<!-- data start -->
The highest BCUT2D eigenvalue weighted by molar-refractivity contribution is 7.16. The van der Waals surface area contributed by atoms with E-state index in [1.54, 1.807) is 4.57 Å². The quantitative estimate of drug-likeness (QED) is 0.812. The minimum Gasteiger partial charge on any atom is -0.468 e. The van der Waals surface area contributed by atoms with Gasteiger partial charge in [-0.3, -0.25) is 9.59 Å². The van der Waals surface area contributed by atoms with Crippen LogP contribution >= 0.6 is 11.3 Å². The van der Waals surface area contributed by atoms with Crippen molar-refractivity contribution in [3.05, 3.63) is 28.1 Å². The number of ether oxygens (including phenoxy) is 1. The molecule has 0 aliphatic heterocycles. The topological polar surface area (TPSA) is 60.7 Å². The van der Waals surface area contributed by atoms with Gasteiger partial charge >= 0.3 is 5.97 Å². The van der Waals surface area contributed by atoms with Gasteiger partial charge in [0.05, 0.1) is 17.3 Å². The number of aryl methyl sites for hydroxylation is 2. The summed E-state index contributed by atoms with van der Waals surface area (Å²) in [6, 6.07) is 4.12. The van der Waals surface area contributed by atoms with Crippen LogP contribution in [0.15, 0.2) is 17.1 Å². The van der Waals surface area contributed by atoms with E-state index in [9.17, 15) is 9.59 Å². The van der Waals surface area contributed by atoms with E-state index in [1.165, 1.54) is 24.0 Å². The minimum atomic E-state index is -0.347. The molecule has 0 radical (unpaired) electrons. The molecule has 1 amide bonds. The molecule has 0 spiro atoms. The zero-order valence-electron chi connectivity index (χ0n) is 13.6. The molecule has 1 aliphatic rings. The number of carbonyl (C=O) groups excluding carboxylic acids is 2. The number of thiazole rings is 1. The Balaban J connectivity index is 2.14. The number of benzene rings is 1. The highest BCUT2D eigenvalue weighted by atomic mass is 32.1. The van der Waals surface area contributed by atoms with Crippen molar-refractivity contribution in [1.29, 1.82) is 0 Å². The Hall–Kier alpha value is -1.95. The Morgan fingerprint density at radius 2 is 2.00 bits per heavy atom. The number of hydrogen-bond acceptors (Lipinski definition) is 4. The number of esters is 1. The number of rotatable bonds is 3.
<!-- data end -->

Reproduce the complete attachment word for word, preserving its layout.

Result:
The highest BCUT2D eigenvalue weighted by molar-refractivity contribution is 7.16. The van der Waals surface area contributed by atoms with E-state index in [1.54, 1.807) is 4.57 Å². The quantitative estimate of drug-likeness (QED) is 0.812. The minimum Gasteiger partial charge on any atom is -0.468 e. The van der Waals surface area contributed by atoms with Gasteiger partial charge in [-0.3, -0.25) is 9.59 Å². The van der Waals surface area contributed by atoms with Crippen LogP contribution >= 0.6 is 11.3 Å². The van der Waals surface area contributed by atoms with Crippen molar-refractivity contribution in [3.05, 3.63) is 28.1 Å². The number of ether oxygens (including phenoxy) is 1. The molecule has 0 aliphatic heterocycles. The topological polar surface area (TPSA) is 60.7 Å². The van der Waals surface area contributed by atoms with Gasteiger partial charge >= 0.3 is 5.97 Å². The van der Waals surface area contributed by atoms with Gasteiger partial charge in [0.05, 0.1) is 17.3 Å². The number of aryl methyl sites for hydroxylation is 2. The summed E-state index contributed by atoms with van der Waals surface area (Å²) in [6, 6.07) is 4.12. The van der Waals surface area contributed by atoms with Crippen LogP contribution in [0.15, 0.2) is 17.1 Å². The van der Waals surface area contributed by atoms with E-state index in [9.17, 15) is 9.59 Å². The van der Waals surface area contributed by atoms with E-state index in [1.165, 1.54) is 24.0 Å². The minimum atomic E-state index is -0.347. The molecule has 0 radical (unpaired) electrons. The molecule has 1 amide bonds. The molecule has 0 spiro atoms. The zero-order valence-electron chi connectivity index (χ0n) is 13.6. The molecule has 1 aliphatic rings. The number of carbonyl (C=O) groups excluding carboxylic acids is 2. The number of thiazole rings is 1. The Balaban J connectivity index is 2.14. The number of benzene rings is 1. The highest BCUT2D eigenvalue weighted by atomic mass is 32.1. The van der Waals surface area contributed by atoms with Crippen molar-refractivity contribution in [1.29, 1.82) is 0 Å². The Hall–Kier alpha value is -1.95. The Morgan fingerprint density at radius 2 is 2.00 bits per heavy atom. The number of hydrogen-bond acceptors (Lipinski definition) is 4. The number of esters is 1. The number of rotatable bonds is 3.